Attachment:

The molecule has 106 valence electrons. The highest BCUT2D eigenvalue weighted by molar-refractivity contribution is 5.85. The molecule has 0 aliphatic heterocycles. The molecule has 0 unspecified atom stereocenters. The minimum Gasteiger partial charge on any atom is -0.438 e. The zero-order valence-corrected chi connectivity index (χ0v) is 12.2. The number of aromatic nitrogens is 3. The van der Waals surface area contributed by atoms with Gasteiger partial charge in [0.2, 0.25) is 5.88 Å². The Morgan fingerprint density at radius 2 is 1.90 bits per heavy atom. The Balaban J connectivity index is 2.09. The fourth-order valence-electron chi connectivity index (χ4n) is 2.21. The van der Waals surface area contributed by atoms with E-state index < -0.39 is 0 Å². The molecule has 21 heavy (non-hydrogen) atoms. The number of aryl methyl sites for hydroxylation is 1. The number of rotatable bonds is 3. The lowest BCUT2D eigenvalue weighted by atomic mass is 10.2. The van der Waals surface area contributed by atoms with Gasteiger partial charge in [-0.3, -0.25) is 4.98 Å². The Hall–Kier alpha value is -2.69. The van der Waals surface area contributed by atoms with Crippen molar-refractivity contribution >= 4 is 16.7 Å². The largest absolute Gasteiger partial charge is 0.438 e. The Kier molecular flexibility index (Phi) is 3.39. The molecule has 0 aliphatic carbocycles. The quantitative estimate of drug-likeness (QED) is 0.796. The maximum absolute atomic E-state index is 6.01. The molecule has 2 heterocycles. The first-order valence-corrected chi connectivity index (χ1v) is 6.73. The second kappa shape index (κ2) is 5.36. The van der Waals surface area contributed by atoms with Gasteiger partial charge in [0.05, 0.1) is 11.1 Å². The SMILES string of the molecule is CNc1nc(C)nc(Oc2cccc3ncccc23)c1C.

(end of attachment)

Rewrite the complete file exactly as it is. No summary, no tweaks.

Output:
The molecule has 106 valence electrons. The highest BCUT2D eigenvalue weighted by molar-refractivity contribution is 5.85. The molecule has 0 aliphatic heterocycles. The molecule has 0 unspecified atom stereocenters. The minimum Gasteiger partial charge on any atom is -0.438 e. The zero-order valence-corrected chi connectivity index (χ0v) is 12.2. The number of aromatic nitrogens is 3. The van der Waals surface area contributed by atoms with Gasteiger partial charge in [0.2, 0.25) is 5.88 Å². The Morgan fingerprint density at radius 2 is 1.90 bits per heavy atom. The Balaban J connectivity index is 2.09. The fourth-order valence-electron chi connectivity index (χ4n) is 2.21. The van der Waals surface area contributed by atoms with E-state index < -0.39 is 0 Å². The molecule has 21 heavy (non-hydrogen) atoms. The number of aryl methyl sites for hydroxylation is 1. The number of rotatable bonds is 3. The lowest BCUT2D eigenvalue weighted by atomic mass is 10.2. The van der Waals surface area contributed by atoms with Gasteiger partial charge in [-0.3, -0.25) is 4.98 Å². The Hall–Kier alpha value is -2.69. The van der Waals surface area contributed by atoms with Crippen molar-refractivity contribution >= 4 is 16.7 Å². The largest absolute Gasteiger partial charge is 0.438 e. The Kier molecular flexibility index (Phi) is 3.39. The molecule has 0 aliphatic carbocycles. The quantitative estimate of drug-likeness (QED) is 0.796. The maximum absolute atomic E-state index is 6.01. The molecule has 2 heterocycles. The first-order valence-corrected chi connectivity index (χ1v) is 6.73. The second kappa shape index (κ2) is 5.36. The van der Waals surface area contributed by atoms with Gasteiger partial charge in [0.05, 0.1) is 11.1 Å². The SMILES string of the molecule is CNc1nc(C)nc(Oc2cccc3ncccc23)c1C.